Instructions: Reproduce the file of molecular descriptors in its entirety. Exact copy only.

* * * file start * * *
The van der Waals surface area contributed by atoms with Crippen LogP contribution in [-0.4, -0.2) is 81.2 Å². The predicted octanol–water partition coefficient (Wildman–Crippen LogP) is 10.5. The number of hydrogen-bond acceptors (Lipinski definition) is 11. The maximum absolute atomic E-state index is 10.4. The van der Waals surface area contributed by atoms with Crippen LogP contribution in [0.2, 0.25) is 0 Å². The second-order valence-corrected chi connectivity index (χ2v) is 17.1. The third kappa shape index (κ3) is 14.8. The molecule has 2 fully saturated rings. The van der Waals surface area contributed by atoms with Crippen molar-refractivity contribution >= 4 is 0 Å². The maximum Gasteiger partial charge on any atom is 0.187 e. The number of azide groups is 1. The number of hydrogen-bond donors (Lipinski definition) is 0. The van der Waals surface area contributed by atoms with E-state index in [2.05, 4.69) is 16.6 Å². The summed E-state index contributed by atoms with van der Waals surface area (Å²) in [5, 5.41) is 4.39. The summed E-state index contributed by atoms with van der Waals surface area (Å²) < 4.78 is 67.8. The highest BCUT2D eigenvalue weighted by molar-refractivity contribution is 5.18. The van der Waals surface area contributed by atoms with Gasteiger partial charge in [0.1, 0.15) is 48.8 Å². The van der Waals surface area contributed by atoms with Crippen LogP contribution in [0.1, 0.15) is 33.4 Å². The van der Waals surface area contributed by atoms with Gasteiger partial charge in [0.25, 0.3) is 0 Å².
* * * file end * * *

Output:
The van der Waals surface area contributed by atoms with Crippen LogP contribution in [-0.4, -0.2) is 81.2 Å². The predicted octanol–water partition coefficient (Wildman–Crippen LogP) is 10.5. The number of hydrogen-bond acceptors (Lipinski definition) is 11. The maximum absolute atomic E-state index is 10.4. The van der Waals surface area contributed by atoms with Crippen LogP contribution in [0.2, 0.25) is 0 Å². The second-order valence-corrected chi connectivity index (χ2v) is 17.1. The third kappa shape index (κ3) is 14.8. The molecule has 2 fully saturated rings. The van der Waals surface area contributed by atoms with Crippen molar-refractivity contribution >= 4 is 0 Å². The maximum Gasteiger partial charge on any atom is 0.187 e. The number of azide groups is 1. The number of hydrogen-bond donors (Lipinski definition) is 0. The van der Waals surface area contributed by atoms with E-state index in [2.05, 4.69) is 16.6 Å². The summed E-state index contributed by atoms with van der Waals surface area (Å²) in [5, 5.41) is 4.39. The summed E-state index contributed by atoms with van der Waals surface area (Å²) < 4.78 is 67.8. The highest BCUT2D eigenvalue weighted by molar-refractivity contribution is 5.18. The van der Waals surface area contributed by atoms with Gasteiger partial charge in [0.1, 0.15) is 48.8 Å². The van der Waals surface area contributed by atoms with Crippen LogP contribution in [0.1, 0.15) is 33.4 Å². The van der Waals surface area contributed by atoms with Gasteiger partial charge in [0.25, 0.3) is 0 Å².